8.4.5 Performance Measures: Continuous Targets 428
8.4.6 Evaluating Models after Deployment 433
8.5 Summary 441
8.6 Further Reading 442
8.7 Exercises 443
9 Case Study: Customer Churn 449
9.1 Business Understanding 449
9.2 Data Understanding 453
9.3 Data Preparation 457
9.4 Modeling 463
9.5 Evaluation 465
9.6 Deployment 468
10 Case Study: Galaxy Classification 469
10.1 Business Understanding 469
10.1.1 Situational Fluency 472
10.2 Data Understanding 474
10.3 Data Preparation 481
10.4 Modeling 486
10.4.1 Baseline Models 486
10.4.2 Feature Selection 489
10.4.3 The 5-level Model 491
10.5 Evaluation 494
10.6 Deployment 495
11 The Art of Machine Learning for Predictive Data Analytics 497
11.1 Different Perspectives on Prediction Models 499
11.2 Choosing a Machine Learning Approach 504
11.2.1 Matching Machine Learning Approaches to Projects 507
11.2.2 Matching Machine Learning Approaches to Data 508
11.3 Your Next Steps 509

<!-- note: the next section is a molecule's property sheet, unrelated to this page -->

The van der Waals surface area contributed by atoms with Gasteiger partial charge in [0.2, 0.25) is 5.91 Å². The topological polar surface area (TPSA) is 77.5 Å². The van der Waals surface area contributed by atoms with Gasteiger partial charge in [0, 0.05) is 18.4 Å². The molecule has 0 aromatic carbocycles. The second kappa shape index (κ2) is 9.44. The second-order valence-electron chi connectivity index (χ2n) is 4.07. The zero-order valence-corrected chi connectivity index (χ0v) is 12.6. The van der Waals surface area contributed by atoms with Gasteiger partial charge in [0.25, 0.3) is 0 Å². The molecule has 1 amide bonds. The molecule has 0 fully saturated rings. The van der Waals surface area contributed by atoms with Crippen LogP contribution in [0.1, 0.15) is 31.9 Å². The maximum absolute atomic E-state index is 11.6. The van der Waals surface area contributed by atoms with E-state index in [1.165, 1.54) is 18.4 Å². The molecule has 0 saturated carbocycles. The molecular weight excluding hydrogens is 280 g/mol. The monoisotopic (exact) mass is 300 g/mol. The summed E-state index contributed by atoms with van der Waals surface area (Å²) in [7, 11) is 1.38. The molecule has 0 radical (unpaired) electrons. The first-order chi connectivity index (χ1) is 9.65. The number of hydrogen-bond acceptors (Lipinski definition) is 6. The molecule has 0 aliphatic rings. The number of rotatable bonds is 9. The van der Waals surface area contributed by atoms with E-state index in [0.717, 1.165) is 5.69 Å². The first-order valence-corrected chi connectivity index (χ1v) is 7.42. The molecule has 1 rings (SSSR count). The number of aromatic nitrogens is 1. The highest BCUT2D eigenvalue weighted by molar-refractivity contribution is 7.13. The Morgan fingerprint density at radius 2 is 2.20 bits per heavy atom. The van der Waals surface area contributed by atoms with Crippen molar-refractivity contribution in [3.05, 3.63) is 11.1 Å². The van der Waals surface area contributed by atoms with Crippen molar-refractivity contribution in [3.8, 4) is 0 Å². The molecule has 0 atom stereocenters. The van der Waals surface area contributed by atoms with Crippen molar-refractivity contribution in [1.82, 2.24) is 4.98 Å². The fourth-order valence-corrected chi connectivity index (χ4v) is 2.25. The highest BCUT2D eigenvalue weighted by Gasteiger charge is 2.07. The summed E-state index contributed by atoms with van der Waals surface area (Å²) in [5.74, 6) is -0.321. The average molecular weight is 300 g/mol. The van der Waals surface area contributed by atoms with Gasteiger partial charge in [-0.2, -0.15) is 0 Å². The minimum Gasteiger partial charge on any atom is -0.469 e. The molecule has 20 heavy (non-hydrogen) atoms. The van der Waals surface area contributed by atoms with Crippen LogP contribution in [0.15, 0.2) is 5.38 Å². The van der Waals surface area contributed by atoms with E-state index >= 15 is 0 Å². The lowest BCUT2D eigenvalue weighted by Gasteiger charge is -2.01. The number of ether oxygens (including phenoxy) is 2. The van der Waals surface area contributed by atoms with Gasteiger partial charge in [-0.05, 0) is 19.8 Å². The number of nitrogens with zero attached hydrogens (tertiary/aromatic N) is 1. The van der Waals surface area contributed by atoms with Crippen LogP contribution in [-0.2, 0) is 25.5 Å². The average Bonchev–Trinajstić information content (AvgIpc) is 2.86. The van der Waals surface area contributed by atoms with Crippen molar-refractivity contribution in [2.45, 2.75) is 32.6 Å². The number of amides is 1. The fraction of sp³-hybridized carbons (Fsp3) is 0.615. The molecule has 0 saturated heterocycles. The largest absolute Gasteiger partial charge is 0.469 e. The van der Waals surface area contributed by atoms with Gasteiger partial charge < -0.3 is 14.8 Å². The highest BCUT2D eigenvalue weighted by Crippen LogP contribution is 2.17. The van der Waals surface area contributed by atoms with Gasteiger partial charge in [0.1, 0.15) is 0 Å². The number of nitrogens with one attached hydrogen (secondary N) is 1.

Book-MIT-7x9-Style 2015/3/6 19:36 Page xii #12
xii Contents
A Descriptive Statistics & Data Visualization for Machine Learning 513
A.1 Descriptive Statistics for Continuous Features 513
A.1.1 Central Tendency 513
A.1.2 Variation 515
A.2 Descriptive Statistics for Categorical Features 518
A.3 Populations & Samples 520
A.4 Data Visualization 522
A.4.1 Bar Plots 522
A.4.2 Histograms 523
A.4.3 Box Plots 526
B Introduction to Probability for Machine Learning 529
B.1 Probability Basics 529
B.2 Probability Distributions & Summing Out 534
B.3 Some Useful Probability Rules 536
B.4 Summary 538
C Differentiation Techniques for Machine Learning 539
C.1 Derivatives of Continuous Functions 540
C.2 The Chain Rule 542
C.3 Partial Derivatives 543
Bibliography 545
Index 553
   도서 상세설명